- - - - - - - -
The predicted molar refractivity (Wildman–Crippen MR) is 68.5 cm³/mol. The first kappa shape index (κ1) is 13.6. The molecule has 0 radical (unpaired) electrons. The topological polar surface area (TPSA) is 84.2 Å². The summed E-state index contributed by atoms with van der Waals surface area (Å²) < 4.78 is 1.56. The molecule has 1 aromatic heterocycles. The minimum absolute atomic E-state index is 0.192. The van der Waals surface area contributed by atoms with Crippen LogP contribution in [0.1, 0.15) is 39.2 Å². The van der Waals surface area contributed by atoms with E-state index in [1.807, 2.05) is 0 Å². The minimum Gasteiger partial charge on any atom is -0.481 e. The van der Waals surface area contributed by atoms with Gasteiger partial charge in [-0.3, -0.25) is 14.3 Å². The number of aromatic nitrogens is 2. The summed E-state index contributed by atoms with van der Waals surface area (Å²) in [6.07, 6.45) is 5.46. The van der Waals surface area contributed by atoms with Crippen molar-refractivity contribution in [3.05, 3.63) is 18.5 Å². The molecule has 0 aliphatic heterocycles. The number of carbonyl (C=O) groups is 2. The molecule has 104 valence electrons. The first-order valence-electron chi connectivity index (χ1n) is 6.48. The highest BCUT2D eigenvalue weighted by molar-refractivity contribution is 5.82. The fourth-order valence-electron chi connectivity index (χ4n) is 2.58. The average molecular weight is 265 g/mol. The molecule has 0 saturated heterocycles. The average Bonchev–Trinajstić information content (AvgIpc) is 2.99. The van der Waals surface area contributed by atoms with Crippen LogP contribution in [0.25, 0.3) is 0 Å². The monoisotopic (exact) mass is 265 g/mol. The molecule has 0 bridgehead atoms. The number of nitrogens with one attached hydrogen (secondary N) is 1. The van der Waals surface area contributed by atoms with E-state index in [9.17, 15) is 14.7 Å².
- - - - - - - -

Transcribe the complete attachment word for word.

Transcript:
The predicted molar refractivity (Wildman–Crippen MR) is 68.5 cm³/mol. The first kappa shape index (κ1) is 13.6. The molecule has 0 radical (unpaired) electrons. The topological polar surface area (TPSA) is 84.2 Å². The summed E-state index contributed by atoms with van der Waals surface area (Å²) < 4.78 is 1.56. The molecule has 1 aromatic heterocycles. The minimum absolute atomic E-state index is 0.192. The van der Waals surface area contributed by atoms with Crippen LogP contribution in [0.1, 0.15) is 39.2 Å². The van der Waals surface area contributed by atoms with E-state index in [1.807, 2.05) is 0 Å². The minimum Gasteiger partial charge on any atom is -0.481 e. The van der Waals surface area contributed by atoms with Gasteiger partial charge in [-0.3, -0.25) is 14.3 Å². The number of aromatic nitrogens is 2. The summed E-state index contributed by atoms with van der Waals surface area (Å²) in [6.07, 6.45) is 5.46. The van der Waals surface area contributed by atoms with Crippen molar-refractivity contribution in [3.05, 3.63) is 18.5 Å². The molecule has 0 aliphatic heterocycles. The number of carbonyl (C=O) groups is 2. The molecule has 104 valence electrons. The first-order valence-electron chi connectivity index (χ1n) is 6.48. The highest BCUT2D eigenvalue weighted by molar-refractivity contribution is 5.82. The fourth-order valence-electron chi connectivity index (χ4n) is 2.58. The average molecular weight is 265 g/mol. The molecule has 0 saturated heterocycles. The average Bonchev–Trinajstić information content (AvgIpc) is 2.99. The van der Waals surface area contributed by atoms with Crippen LogP contribution in [0.25, 0.3) is 0 Å². The monoisotopic (exact) mass is 265 g/mol. The molecule has 0 bridgehead atoms. The number of nitrogens with one attached hydrogen (secondary N) is 1. The van der Waals surface area contributed by atoms with E-state index in [9.17, 15) is 14.7 Å².